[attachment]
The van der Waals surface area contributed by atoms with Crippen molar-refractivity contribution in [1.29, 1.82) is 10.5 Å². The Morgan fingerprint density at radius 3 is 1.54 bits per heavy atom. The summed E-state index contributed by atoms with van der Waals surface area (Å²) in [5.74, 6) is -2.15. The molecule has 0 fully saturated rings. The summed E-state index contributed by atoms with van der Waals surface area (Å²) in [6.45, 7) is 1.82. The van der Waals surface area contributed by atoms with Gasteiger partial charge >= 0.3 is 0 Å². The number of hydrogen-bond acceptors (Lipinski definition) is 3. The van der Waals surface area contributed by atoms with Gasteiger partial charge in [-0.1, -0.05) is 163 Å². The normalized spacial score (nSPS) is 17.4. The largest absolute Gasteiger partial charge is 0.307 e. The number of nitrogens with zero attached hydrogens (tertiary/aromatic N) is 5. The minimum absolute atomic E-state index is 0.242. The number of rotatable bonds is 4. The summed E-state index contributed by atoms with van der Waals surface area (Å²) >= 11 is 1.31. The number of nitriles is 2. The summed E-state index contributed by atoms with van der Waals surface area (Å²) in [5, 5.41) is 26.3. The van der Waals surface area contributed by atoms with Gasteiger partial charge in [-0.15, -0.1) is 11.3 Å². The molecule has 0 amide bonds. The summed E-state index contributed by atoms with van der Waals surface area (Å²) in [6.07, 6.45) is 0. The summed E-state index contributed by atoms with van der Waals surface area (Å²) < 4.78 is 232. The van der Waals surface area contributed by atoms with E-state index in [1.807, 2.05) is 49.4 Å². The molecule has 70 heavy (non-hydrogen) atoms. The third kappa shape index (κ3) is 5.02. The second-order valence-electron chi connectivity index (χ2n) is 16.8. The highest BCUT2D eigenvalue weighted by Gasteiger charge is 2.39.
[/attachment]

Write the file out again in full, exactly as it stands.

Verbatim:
The van der Waals surface area contributed by atoms with Crippen molar-refractivity contribution in [1.29, 1.82) is 10.5 Å². The Morgan fingerprint density at radius 3 is 1.54 bits per heavy atom. The summed E-state index contributed by atoms with van der Waals surface area (Å²) in [5.74, 6) is -2.15. The molecule has 0 fully saturated rings. The summed E-state index contributed by atoms with van der Waals surface area (Å²) in [6.45, 7) is 1.82. The van der Waals surface area contributed by atoms with Gasteiger partial charge >= 0.3 is 0 Å². The number of hydrogen-bond acceptors (Lipinski definition) is 3. The van der Waals surface area contributed by atoms with Gasteiger partial charge in [-0.1, -0.05) is 163 Å². The normalized spacial score (nSPS) is 17.4. The largest absolute Gasteiger partial charge is 0.307 e. The number of nitrogens with zero attached hydrogens (tertiary/aromatic N) is 5. The minimum absolute atomic E-state index is 0.242. The number of rotatable bonds is 4. The summed E-state index contributed by atoms with van der Waals surface area (Å²) >= 11 is 1.31. The number of nitriles is 2. The summed E-state index contributed by atoms with van der Waals surface area (Å²) in [5, 5.41) is 26.3. The van der Waals surface area contributed by atoms with Gasteiger partial charge in [-0.15, -0.1) is 11.3 Å². The molecule has 0 amide bonds. The summed E-state index contributed by atoms with van der Waals surface area (Å²) in [6.07, 6.45) is 0. The summed E-state index contributed by atoms with van der Waals surface area (Å²) < 4.78 is 232. The van der Waals surface area contributed by atoms with E-state index in [1.807, 2.05) is 49.4 Å². The molecule has 70 heavy (non-hydrogen) atoms. The third kappa shape index (κ3) is 5.02. The second-order valence-electron chi connectivity index (χ2n) is 16.8. The highest BCUT2D eigenvalue weighted by Gasteiger charge is 2.39.